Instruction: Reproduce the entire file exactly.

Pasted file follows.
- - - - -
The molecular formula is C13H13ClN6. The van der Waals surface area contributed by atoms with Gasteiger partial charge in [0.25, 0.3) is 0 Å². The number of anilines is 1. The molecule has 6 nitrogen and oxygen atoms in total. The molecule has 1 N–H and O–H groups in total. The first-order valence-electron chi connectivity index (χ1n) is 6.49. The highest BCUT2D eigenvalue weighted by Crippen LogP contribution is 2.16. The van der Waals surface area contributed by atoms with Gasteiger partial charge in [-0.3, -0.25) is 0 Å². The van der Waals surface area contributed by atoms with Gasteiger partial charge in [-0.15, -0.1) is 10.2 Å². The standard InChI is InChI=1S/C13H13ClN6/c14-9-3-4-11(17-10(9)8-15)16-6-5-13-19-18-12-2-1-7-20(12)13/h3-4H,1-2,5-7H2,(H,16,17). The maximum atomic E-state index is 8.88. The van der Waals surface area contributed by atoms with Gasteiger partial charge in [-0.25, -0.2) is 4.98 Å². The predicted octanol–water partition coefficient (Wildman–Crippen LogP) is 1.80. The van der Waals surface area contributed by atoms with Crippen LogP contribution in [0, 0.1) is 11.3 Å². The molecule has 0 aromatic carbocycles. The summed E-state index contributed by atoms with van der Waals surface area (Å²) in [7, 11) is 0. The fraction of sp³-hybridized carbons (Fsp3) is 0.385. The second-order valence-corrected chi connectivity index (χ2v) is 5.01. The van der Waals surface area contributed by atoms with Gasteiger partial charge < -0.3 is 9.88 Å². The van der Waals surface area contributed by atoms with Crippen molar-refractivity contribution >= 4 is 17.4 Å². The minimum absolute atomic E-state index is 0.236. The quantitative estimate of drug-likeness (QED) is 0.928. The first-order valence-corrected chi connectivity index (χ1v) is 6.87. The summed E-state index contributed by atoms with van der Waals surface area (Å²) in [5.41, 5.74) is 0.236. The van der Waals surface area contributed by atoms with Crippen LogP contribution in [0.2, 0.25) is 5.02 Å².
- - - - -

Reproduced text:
The molecular formula is C13H13ClN6. The van der Waals surface area contributed by atoms with Gasteiger partial charge in [0.25, 0.3) is 0 Å². The number of anilines is 1. The molecule has 6 nitrogen and oxygen atoms in total. The molecule has 1 N–H and O–H groups in total. The first-order valence-electron chi connectivity index (χ1n) is 6.49. The highest BCUT2D eigenvalue weighted by Crippen LogP contribution is 2.16. The van der Waals surface area contributed by atoms with Gasteiger partial charge in [-0.3, -0.25) is 0 Å². The van der Waals surface area contributed by atoms with Gasteiger partial charge in [-0.15, -0.1) is 10.2 Å². The standard InChI is InChI=1S/C13H13ClN6/c14-9-3-4-11(17-10(9)8-15)16-6-5-13-19-18-12-2-1-7-20(12)13/h3-4H,1-2,5-7H2,(H,16,17). The maximum atomic E-state index is 8.88. The van der Waals surface area contributed by atoms with Gasteiger partial charge in [-0.25, -0.2) is 4.98 Å². The predicted octanol–water partition coefficient (Wildman–Crippen LogP) is 1.80. The van der Waals surface area contributed by atoms with Crippen LogP contribution in [0, 0.1) is 11.3 Å². The molecule has 0 aromatic carbocycles. The summed E-state index contributed by atoms with van der Waals surface area (Å²) in [7, 11) is 0. The fraction of sp³-hybridized carbons (Fsp3) is 0.385. The second-order valence-corrected chi connectivity index (χ2v) is 5.01. The van der Waals surface area contributed by atoms with Gasteiger partial charge < -0.3 is 9.88 Å². The van der Waals surface area contributed by atoms with Crippen molar-refractivity contribution >= 4 is 17.4 Å². The minimum absolute atomic E-state index is 0.236. The quantitative estimate of drug-likeness (QED) is 0.928. The first-order valence-corrected chi connectivity index (χ1v) is 6.87. The summed E-state index contributed by atoms with van der Waals surface area (Å²) in [5.41, 5.74) is 0.236. The van der Waals surface area contributed by atoms with Crippen LogP contribution in [0.2, 0.25) is 5.02 Å².